019 – Counselling Academic Books – Theory of Empathy

CT Podcast Ep19

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In episode 19 of the Counselling Tutor Podcast, Rory Lees-Oakes and Ken Kelly talk about the Saturday Book Club, and how to read academic books. ‘Theory with Rory’ looks at empathy, while ‘Person-Centred Business’ covers how to request and take payment from clients in private practice. Finally, the presenters discuss the importance of insurance.

Reading Academic Counselling Books

In the Saturday Book Club on the Counselling Tutor Facebook group – which now has nearly 3,000 members – Rory reviews useful text books in plain English. Various publishers have recently donated copies of key books, which members will have the chance to win in competitions.

 

Rory and Ken give two top tips for reading academic books:

  • Don’t try to read these books from start to finish; this can be overwhelming. Start at the index, looking up the specific topic you are studying, and then dip in to read the relevant parts.
  • Map out where the important information is within the books, for example using sticky notes and highlighter pens. Do not be afraid to write in your books, if that is helpful to you.

 

Theory of Empathy in Counselling

Episode 5 of The Counselling Tutor Podcast covered empathy as a skill; now, Rory looks at the theory of empathy.

 

The term ‘empathy’, applied to counselling and psychotherapy, refers to being in the client’s frame of reference, experiencing the world as they see and feel it. The word is derived from:

  • the Greek pathos, meaning ‘emotion’, ‘feeling’, ‘suffering’ or ‘pity’
  • the German Einfühlung, meaning ‘into feeling’ or ‘in feeling’, coined by the German philosopher Robert Wischer in his doctoral thesis in 1873 to describe the human capacity to enter into the emotional content of art and literature.

 

British psychologist Edward Bradford Titchener first translated Einfühlung into English – as ‘empathy’ – in 1909. Since then, there have been many attempts to define this concept. Particularly well-known is the work of Carl Rogers, who wrote a paper for the Journal of Consulting Psychology in 1957 entitled ‘The Necessary and Sufficient Conditions of Therapeutic Personality Change’. He describes ‘empathy’ as follows (1957, p. 98):

‘To sense the client’s private world as if it were your own, but without ever losing the “as if” quality – this is empathy, and this seems essential to therapy. To sense the client’s anger, fear, or confusion as if it were your own, yet without your own anger, fear, or confusion getting bound up in it, is the condition we are endeavoring to describe.’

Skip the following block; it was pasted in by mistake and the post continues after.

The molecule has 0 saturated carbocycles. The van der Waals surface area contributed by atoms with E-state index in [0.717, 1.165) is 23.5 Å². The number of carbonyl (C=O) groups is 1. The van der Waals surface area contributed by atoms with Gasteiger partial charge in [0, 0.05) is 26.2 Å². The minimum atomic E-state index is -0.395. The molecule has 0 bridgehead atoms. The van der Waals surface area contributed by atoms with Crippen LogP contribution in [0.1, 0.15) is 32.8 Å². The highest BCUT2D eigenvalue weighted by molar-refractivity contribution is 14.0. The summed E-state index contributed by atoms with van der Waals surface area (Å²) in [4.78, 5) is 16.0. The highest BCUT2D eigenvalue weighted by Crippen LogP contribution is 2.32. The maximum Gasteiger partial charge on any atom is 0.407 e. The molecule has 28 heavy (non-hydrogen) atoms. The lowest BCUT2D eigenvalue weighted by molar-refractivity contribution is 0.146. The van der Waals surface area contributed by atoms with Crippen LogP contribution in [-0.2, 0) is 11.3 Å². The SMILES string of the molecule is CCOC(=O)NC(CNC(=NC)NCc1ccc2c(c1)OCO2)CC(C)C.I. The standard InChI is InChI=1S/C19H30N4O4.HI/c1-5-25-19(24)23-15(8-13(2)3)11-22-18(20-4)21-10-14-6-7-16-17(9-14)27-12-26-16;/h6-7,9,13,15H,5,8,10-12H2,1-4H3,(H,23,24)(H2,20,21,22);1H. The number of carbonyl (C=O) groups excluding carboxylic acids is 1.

Empathy was also a key focus of the work of US psychologists Charles Truax and Robert Carkhuff, who created the Empathy Scale, available as a free download in Counselling Tutor Podcast episode 8.

 

 

Rory explains the four types of empathy: affective, cognitive, receptive and expressed. Empathy has been written about in detail by Dave Mearns and Mick Cooper in their book, Working at Relational Depth in Counselling and Psychotherapy (see ‘Links and Resources’). These authors (2005, p. xii) define ‘relational depth’ as ‘a state of profound contact and engagement between two people, in which each person is fully real with the Other, and able to understand and value the Other’s experiences at a high level’.

 

Neuroscientific perspectives on empathy have examined brain structure in relation to empathy, with members of the Max Planck Institute identifying the right supramarginal gyrus as key, and mirror neurones also playing an important role.

 

Regardless of the scientific explanation for empathy, the human experience of being heard, understood and validated is one of the greatest gifts that one person can give another.

 

Requesting and Taking Payment

It can feel difficult to ask clients for payment, especially if you have been accustomed to working without charge (e.g. on placement). The client may have shared heavy, personal material, and it can feel strange to turn then to the topic of money. Key tips include:

  • Remember that this arrangement has already been made clear in contracting – so the client is expecting to pay.
  • Ask yourself what makes you feel uncomfortable about it; some self-development work may be needed here.
  • Prepare an invoice or receipt in advance and put it in an envelope with the client’s name on; handing this to them at the session end will serve as a payment reminder.
  • Offer people ways to pay other than just cash, including payment in advance. Although it is expensive and complicated to register for a merchant account (so you can take card payments directly), PayPal and Stripe both offer cost-effective alternatives for small businesses.

 

Insurance for student counsellors

The new Ethical Framework for the Counselling Professions (BACP, 2016, p. 6) requires: ‘We will be covered by adequate insurance when providing services directly or indirectly to the public.’ Rory and Ken underline the importance of:

  • taking out your own insurance (even if covered by your agency’s policy), to protect yourself
  • shopping around to find the best deal
  • reading your policy carefully, especially if you work with children
  • seeing your insurer as a source of valuable professional support and advice.

 

 

Links and Resources

Working at Relational Depth in Counselling and Psychotherapy by Dave Mearns and Mick Cooper (Sage, 2005)

 

Counselling Tutor Facebook group

 

Counselling Tutor website